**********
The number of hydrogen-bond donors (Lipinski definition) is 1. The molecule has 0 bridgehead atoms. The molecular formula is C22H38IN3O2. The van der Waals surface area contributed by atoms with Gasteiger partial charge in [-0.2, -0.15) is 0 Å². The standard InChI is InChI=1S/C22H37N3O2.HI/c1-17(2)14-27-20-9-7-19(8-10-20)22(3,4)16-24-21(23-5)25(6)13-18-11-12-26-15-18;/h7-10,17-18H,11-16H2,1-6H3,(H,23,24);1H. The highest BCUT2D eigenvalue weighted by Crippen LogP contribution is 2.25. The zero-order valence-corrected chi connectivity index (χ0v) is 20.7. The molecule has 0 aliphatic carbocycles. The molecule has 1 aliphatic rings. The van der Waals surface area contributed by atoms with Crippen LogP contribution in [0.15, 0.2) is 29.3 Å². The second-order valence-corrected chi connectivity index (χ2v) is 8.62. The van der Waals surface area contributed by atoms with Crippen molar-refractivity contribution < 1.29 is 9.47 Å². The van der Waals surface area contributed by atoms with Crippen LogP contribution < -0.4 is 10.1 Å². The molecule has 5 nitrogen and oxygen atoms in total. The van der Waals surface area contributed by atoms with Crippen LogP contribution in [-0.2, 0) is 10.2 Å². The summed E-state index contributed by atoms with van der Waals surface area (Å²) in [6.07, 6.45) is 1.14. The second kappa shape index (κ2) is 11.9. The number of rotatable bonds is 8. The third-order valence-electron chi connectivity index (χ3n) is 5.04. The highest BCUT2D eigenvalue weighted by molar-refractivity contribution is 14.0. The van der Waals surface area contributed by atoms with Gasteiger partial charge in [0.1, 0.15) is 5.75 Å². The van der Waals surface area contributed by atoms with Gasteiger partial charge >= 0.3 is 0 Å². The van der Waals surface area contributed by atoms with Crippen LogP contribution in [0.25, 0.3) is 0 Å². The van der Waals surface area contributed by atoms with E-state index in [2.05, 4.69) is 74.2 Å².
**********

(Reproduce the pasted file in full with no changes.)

The number of hydrogen-bond donors (Lipinski definition) is 1. The molecule has 0 bridgehead atoms. The molecular formula is C22H38IN3O2. The van der Waals surface area contributed by atoms with Gasteiger partial charge in [-0.2, -0.15) is 0 Å². The standard InChI is InChI=1S/C22H37N3O2.HI/c1-17(2)14-27-20-9-7-19(8-10-20)22(3,4)16-24-21(23-5)25(6)13-18-11-12-26-15-18;/h7-10,17-18H,11-16H2,1-6H3,(H,23,24);1H. The highest BCUT2D eigenvalue weighted by Crippen LogP contribution is 2.25. The zero-order valence-corrected chi connectivity index (χ0v) is 20.7. The molecule has 0 aliphatic carbocycles. The molecule has 1 aliphatic rings. The van der Waals surface area contributed by atoms with Crippen LogP contribution in [0.15, 0.2) is 29.3 Å². The second-order valence-corrected chi connectivity index (χ2v) is 8.62. The van der Waals surface area contributed by atoms with Crippen molar-refractivity contribution < 1.29 is 9.47 Å². The van der Waals surface area contributed by atoms with Crippen LogP contribution < -0.4 is 10.1 Å². The molecule has 5 nitrogen and oxygen atoms in total. The van der Waals surface area contributed by atoms with Crippen LogP contribution in [-0.2, 0) is 10.2 Å². The summed E-state index contributed by atoms with van der Waals surface area (Å²) in [6.07, 6.45) is 1.14. The second kappa shape index (κ2) is 11.9. The number of rotatable bonds is 8. The third-order valence-electron chi connectivity index (χ3n) is 5.04. The highest BCUT2D eigenvalue weighted by molar-refractivity contribution is 14.0. The van der Waals surface area contributed by atoms with Gasteiger partial charge in [0.1, 0.15) is 5.75 Å². The van der Waals surface area contributed by atoms with Gasteiger partial charge >= 0.3 is 0 Å². The van der Waals surface area contributed by atoms with Crippen LogP contribution in [0.25, 0.3) is 0 Å². The van der Waals surface area contributed by atoms with E-state index in [2.05, 4.69) is 74.2 Å².